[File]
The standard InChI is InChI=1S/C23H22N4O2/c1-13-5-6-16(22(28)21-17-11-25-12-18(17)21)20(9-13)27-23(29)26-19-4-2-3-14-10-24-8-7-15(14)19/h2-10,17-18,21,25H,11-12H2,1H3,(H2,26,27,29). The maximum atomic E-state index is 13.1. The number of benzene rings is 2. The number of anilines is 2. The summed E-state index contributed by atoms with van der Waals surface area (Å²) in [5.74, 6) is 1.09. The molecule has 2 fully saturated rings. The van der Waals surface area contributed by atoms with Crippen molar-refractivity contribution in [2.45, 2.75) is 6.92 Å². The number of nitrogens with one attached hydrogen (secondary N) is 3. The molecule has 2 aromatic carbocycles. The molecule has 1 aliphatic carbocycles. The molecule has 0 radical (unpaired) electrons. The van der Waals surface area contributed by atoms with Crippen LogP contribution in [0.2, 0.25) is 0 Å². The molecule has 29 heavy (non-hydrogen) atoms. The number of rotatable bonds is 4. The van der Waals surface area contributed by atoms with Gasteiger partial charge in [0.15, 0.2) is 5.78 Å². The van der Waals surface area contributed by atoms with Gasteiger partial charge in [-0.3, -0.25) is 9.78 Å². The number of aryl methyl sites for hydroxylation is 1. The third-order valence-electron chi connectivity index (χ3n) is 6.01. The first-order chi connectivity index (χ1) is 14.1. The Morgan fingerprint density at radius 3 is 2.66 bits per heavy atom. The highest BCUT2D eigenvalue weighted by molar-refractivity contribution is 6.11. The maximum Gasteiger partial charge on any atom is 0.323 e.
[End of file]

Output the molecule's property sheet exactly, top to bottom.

The standard InChI is InChI=1S/C23H22N4O2/c1-13-5-6-16(22(28)21-17-11-25-12-18(17)21)20(9-13)27-23(29)26-19-4-2-3-14-10-24-8-7-15(14)19/h2-10,17-18,21,25H,11-12H2,1H3,(H2,26,27,29). The maximum atomic E-state index is 13.1. The number of benzene rings is 2. The number of anilines is 2. The summed E-state index contributed by atoms with van der Waals surface area (Å²) in [5.74, 6) is 1.09. The molecule has 2 fully saturated rings. The van der Waals surface area contributed by atoms with Crippen molar-refractivity contribution in [2.45, 2.75) is 6.92 Å². The number of nitrogens with one attached hydrogen (secondary N) is 3. The molecule has 2 aromatic carbocycles. The molecule has 1 aliphatic carbocycles. The molecule has 0 radical (unpaired) electrons. The van der Waals surface area contributed by atoms with Crippen LogP contribution in [0.2, 0.25) is 0 Å². The molecule has 29 heavy (non-hydrogen) atoms. The number of rotatable bonds is 4. The van der Waals surface area contributed by atoms with Gasteiger partial charge in [0.15, 0.2) is 5.78 Å². The van der Waals surface area contributed by atoms with Gasteiger partial charge in [-0.3, -0.25) is 9.78 Å². The number of aryl methyl sites for hydroxylation is 1. The third-order valence-electron chi connectivity index (χ3n) is 6.01. The first-order chi connectivity index (χ1) is 14.1. The Morgan fingerprint density at radius 3 is 2.66 bits per heavy atom. The highest BCUT2D eigenvalue weighted by molar-refractivity contribution is 6.11. The maximum Gasteiger partial charge on any atom is 0.323 e.